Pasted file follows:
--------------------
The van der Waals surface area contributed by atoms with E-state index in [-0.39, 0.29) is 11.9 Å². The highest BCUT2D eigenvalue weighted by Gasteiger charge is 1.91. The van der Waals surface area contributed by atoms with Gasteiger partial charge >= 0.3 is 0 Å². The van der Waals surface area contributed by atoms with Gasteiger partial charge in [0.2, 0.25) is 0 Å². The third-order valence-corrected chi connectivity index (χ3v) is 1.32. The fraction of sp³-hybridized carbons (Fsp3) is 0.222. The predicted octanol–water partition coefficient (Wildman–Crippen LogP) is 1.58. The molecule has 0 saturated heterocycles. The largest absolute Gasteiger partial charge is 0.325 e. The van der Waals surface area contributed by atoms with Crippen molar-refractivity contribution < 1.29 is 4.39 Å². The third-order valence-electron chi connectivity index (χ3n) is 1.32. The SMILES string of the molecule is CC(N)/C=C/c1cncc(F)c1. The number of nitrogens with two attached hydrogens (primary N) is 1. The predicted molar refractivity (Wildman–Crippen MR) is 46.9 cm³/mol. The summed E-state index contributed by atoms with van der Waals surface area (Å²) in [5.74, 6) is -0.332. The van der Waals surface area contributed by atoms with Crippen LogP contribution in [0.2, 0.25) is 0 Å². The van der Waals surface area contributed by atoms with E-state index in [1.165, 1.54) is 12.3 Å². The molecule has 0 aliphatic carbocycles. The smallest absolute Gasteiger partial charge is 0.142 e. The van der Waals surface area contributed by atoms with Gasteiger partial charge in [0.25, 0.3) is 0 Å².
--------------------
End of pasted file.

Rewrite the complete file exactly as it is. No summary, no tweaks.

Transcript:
The van der Waals surface area contributed by atoms with E-state index in [-0.39, 0.29) is 11.9 Å². The highest BCUT2D eigenvalue weighted by Gasteiger charge is 1.91. The van der Waals surface area contributed by atoms with Gasteiger partial charge >= 0.3 is 0 Å². The van der Waals surface area contributed by atoms with Gasteiger partial charge in [0.2, 0.25) is 0 Å². The third-order valence-corrected chi connectivity index (χ3v) is 1.32. The fraction of sp³-hybridized carbons (Fsp3) is 0.222. The predicted octanol–water partition coefficient (Wildman–Crippen LogP) is 1.58. The molecule has 0 saturated heterocycles. The largest absolute Gasteiger partial charge is 0.325 e. The van der Waals surface area contributed by atoms with Crippen molar-refractivity contribution < 1.29 is 4.39 Å². The third-order valence-electron chi connectivity index (χ3n) is 1.32. The SMILES string of the molecule is CC(N)/C=C/c1cncc(F)c1. The number of nitrogens with two attached hydrogens (primary N) is 1. The predicted molar refractivity (Wildman–Crippen MR) is 46.9 cm³/mol. The summed E-state index contributed by atoms with van der Waals surface area (Å²) in [5.74, 6) is -0.332. The van der Waals surface area contributed by atoms with Crippen LogP contribution in [0.2, 0.25) is 0 Å². The van der Waals surface area contributed by atoms with E-state index in [1.165, 1.54) is 12.3 Å². The molecule has 0 aliphatic carbocycles. The smallest absolute Gasteiger partial charge is 0.142 e. The van der Waals surface area contributed by atoms with Gasteiger partial charge in [0.25, 0.3) is 0 Å².